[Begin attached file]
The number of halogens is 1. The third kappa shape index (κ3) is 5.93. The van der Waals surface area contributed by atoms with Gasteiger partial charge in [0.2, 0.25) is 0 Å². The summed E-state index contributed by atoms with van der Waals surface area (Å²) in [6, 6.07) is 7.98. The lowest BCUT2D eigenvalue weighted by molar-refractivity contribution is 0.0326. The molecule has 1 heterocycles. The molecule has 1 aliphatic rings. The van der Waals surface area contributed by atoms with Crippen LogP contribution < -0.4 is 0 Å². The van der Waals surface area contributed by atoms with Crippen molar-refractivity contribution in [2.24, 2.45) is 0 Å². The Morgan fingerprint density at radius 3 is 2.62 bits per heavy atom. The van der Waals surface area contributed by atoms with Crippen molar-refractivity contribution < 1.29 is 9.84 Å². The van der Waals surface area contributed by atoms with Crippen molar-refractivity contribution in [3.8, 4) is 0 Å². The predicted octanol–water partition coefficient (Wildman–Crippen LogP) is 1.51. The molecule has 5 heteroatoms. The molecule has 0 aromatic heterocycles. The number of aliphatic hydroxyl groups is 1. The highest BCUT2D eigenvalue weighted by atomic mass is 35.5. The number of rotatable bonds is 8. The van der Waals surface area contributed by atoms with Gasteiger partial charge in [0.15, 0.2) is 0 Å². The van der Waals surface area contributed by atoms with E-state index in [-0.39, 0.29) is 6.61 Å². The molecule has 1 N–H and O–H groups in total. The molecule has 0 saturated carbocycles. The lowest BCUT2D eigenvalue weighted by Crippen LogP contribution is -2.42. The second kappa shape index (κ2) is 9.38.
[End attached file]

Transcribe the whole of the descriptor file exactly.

The number of halogens is 1. The third kappa shape index (κ3) is 5.93. The van der Waals surface area contributed by atoms with Gasteiger partial charge in [0.2, 0.25) is 0 Å². The summed E-state index contributed by atoms with van der Waals surface area (Å²) in [6, 6.07) is 7.98. The lowest BCUT2D eigenvalue weighted by molar-refractivity contribution is 0.0326. The molecule has 1 heterocycles. The molecule has 1 aliphatic rings. The van der Waals surface area contributed by atoms with Crippen LogP contribution < -0.4 is 0 Å². The van der Waals surface area contributed by atoms with Crippen molar-refractivity contribution in [2.24, 2.45) is 0 Å². The Morgan fingerprint density at radius 3 is 2.62 bits per heavy atom. The van der Waals surface area contributed by atoms with Crippen molar-refractivity contribution < 1.29 is 9.84 Å². The van der Waals surface area contributed by atoms with Crippen molar-refractivity contribution in [3.8, 4) is 0 Å². The predicted octanol–water partition coefficient (Wildman–Crippen LogP) is 1.51. The molecule has 5 heteroatoms. The molecule has 0 aromatic heterocycles. The number of aliphatic hydroxyl groups is 1. The highest BCUT2D eigenvalue weighted by atomic mass is 35.5. The number of rotatable bonds is 8. The van der Waals surface area contributed by atoms with Gasteiger partial charge in [0.15, 0.2) is 0 Å². The van der Waals surface area contributed by atoms with E-state index in [-0.39, 0.29) is 6.61 Å². The molecule has 1 N–H and O–H groups in total. The molecule has 0 saturated carbocycles. The lowest BCUT2D eigenvalue weighted by Crippen LogP contribution is -2.42. The second kappa shape index (κ2) is 9.38.